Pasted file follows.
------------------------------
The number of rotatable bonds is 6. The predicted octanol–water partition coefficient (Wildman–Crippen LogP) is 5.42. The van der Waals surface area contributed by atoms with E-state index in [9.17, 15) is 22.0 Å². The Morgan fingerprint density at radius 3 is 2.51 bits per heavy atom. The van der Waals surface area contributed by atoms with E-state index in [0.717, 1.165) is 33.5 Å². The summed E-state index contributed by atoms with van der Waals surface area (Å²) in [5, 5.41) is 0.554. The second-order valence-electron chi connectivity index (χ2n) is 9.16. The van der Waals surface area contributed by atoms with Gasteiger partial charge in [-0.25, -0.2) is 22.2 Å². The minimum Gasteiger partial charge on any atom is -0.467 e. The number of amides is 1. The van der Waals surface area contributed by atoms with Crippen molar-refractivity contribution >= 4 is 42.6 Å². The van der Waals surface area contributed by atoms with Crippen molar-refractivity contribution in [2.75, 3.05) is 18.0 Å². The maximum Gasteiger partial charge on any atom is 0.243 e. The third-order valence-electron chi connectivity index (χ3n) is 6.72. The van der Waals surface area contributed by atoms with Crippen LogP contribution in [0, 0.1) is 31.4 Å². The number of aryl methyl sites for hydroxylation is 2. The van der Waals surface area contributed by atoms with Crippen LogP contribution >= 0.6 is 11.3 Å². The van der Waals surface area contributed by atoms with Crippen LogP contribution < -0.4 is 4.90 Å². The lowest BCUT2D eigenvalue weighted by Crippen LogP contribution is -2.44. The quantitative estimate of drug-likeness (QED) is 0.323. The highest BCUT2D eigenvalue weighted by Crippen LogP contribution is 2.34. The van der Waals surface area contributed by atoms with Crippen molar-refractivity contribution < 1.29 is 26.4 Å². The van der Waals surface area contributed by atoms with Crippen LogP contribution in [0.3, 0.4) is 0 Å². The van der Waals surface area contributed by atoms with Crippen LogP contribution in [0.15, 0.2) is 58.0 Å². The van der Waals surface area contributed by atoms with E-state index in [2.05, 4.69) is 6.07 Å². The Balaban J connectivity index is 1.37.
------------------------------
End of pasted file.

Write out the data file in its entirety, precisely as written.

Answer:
The number of rotatable bonds is 6. The predicted octanol–water partition coefficient (Wildman–Crippen LogP) is 5.42. The van der Waals surface area contributed by atoms with E-state index in [9.17, 15) is 22.0 Å². The Morgan fingerprint density at radius 3 is 2.51 bits per heavy atom. The van der Waals surface area contributed by atoms with E-state index in [0.717, 1.165) is 33.5 Å². The summed E-state index contributed by atoms with van der Waals surface area (Å²) in [5, 5.41) is 0.554. The second-order valence-electron chi connectivity index (χ2n) is 9.16. The van der Waals surface area contributed by atoms with Gasteiger partial charge in [-0.25, -0.2) is 22.2 Å². The minimum Gasteiger partial charge on any atom is -0.467 e. The number of amides is 1. The van der Waals surface area contributed by atoms with Crippen molar-refractivity contribution >= 4 is 42.6 Å². The van der Waals surface area contributed by atoms with Crippen molar-refractivity contribution in [2.75, 3.05) is 18.0 Å². The maximum Gasteiger partial charge on any atom is 0.243 e. The third-order valence-electron chi connectivity index (χ3n) is 6.72. The van der Waals surface area contributed by atoms with Crippen LogP contribution in [0, 0.1) is 31.4 Å². The number of aryl methyl sites for hydroxylation is 2. The van der Waals surface area contributed by atoms with Crippen LogP contribution >= 0.6 is 11.3 Å². The van der Waals surface area contributed by atoms with Crippen LogP contribution < -0.4 is 4.90 Å². The lowest BCUT2D eigenvalue weighted by Crippen LogP contribution is -2.44. The quantitative estimate of drug-likeness (QED) is 0.323. The highest BCUT2D eigenvalue weighted by Crippen LogP contribution is 2.34. The van der Waals surface area contributed by atoms with Crippen molar-refractivity contribution < 1.29 is 26.4 Å². The van der Waals surface area contributed by atoms with Crippen LogP contribution in [0.3, 0.4) is 0 Å². The van der Waals surface area contributed by atoms with Crippen LogP contribution in [0.15, 0.2) is 58.0 Å². The van der Waals surface area contributed by atoms with E-state index in [2.05, 4.69) is 6.07 Å². The Balaban J connectivity index is 1.37.